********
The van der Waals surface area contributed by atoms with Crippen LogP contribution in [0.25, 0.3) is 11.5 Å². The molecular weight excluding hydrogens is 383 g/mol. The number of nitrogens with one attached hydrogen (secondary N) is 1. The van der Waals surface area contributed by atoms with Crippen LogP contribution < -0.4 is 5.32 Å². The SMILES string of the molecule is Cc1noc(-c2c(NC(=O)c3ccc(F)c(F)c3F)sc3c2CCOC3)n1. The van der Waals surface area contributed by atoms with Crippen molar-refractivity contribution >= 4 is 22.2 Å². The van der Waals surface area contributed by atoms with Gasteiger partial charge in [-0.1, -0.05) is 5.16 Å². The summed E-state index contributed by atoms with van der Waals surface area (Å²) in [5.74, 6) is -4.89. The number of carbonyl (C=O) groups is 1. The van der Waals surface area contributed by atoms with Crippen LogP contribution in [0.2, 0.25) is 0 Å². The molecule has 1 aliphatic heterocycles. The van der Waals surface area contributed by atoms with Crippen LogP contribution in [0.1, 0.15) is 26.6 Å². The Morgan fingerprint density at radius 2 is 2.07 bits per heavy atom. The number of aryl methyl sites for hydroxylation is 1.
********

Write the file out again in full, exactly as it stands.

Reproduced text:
The van der Waals surface area contributed by atoms with Crippen LogP contribution in [0.25, 0.3) is 11.5 Å². The molecular weight excluding hydrogens is 383 g/mol. The number of nitrogens with one attached hydrogen (secondary N) is 1. The van der Waals surface area contributed by atoms with Crippen LogP contribution < -0.4 is 5.32 Å². The SMILES string of the molecule is Cc1noc(-c2c(NC(=O)c3ccc(F)c(F)c3F)sc3c2CCOC3)n1. The van der Waals surface area contributed by atoms with Crippen molar-refractivity contribution >= 4 is 22.2 Å². The van der Waals surface area contributed by atoms with Gasteiger partial charge in [-0.1, -0.05) is 5.16 Å². The summed E-state index contributed by atoms with van der Waals surface area (Å²) in [5.74, 6) is -4.89. The number of carbonyl (C=O) groups is 1. The van der Waals surface area contributed by atoms with Crippen LogP contribution in [0.2, 0.25) is 0 Å². The molecule has 1 aliphatic heterocycles. The van der Waals surface area contributed by atoms with Crippen LogP contribution in [0.1, 0.15) is 26.6 Å². The Morgan fingerprint density at radius 2 is 2.07 bits per heavy atom. The number of aryl methyl sites for hydroxylation is 1.